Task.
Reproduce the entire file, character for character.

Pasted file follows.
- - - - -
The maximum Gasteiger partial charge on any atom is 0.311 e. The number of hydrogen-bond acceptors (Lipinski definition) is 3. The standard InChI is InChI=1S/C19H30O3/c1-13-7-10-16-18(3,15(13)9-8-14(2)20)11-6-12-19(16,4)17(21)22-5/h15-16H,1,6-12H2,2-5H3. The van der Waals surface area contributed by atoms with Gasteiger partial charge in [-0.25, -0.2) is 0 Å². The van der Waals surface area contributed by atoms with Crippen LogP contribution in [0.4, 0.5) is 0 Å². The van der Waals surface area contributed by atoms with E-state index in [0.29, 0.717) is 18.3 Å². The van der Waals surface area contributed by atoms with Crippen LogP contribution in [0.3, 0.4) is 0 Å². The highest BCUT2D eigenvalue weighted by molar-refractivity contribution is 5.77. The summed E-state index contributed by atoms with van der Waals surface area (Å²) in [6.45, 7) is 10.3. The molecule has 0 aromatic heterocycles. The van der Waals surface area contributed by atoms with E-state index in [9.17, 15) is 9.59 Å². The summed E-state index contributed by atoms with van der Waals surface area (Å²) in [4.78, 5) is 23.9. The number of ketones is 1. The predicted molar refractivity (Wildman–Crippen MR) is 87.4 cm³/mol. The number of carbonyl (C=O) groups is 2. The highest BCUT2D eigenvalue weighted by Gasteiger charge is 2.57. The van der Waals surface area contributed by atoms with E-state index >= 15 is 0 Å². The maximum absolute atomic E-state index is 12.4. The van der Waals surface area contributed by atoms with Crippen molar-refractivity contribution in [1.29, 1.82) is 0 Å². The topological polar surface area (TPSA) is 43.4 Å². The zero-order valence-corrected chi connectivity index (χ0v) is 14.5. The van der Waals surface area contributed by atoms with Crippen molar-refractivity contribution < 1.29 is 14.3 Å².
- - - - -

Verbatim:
The maximum Gasteiger partial charge on any atom is 0.311 e. The number of hydrogen-bond acceptors (Lipinski definition) is 3. The standard InChI is InChI=1S/C19H30O3/c1-13-7-10-16-18(3,15(13)9-8-14(2)20)11-6-12-19(16,4)17(21)22-5/h15-16H,1,6-12H2,2-5H3. The van der Waals surface area contributed by atoms with Gasteiger partial charge in [-0.25, -0.2) is 0 Å². The van der Waals surface area contributed by atoms with Crippen LogP contribution in [0.4, 0.5) is 0 Å². The van der Waals surface area contributed by atoms with E-state index in [0.29, 0.717) is 18.3 Å². The van der Waals surface area contributed by atoms with Crippen LogP contribution in [0.3, 0.4) is 0 Å². The highest BCUT2D eigenvalue weighted by molar-refractivity contribution is 5.77. The summed E-state index contributed by atoms with van der Waals surface area (Å²) in [6.45, 7) is 10.3. The molecule has 0 aromatic heterocycles. The van der Waals surface area contributed by atoms with E-state index in [9.17, 15) is 9.59 Å². The summed E-state index contributed by atoms with van der Waals surface area (Å²) in [4.78, 5) is 23.9. The number of ketones is 1. The predicted molar refractivity (Wildman–Crippen MR) is 87.4 cm³/mol. The number of carbonyl (C=O) groups is 2. The highest BCUT2D eigenvalue weighted by Gasteiger charge is 2.57. The van der Waals surface area contributed by atoms with E-state index >= 15 is 0 Å². The maximum absolute atomic E-state index is 12.4. The van der Waals surface area contributed by atoms with Crippen molar-refractivity contribution in [1.29, 1.82) is 0 Å². The topological polar surface area (TPSA) is 43.4 Å². The zero-order valence-corrected chi connectivity index (χ0v) is 14.5. The van der Waals surface area contributed by atoms with Crippen molar-refractivity contribution < 1.29 is 14.3 Å².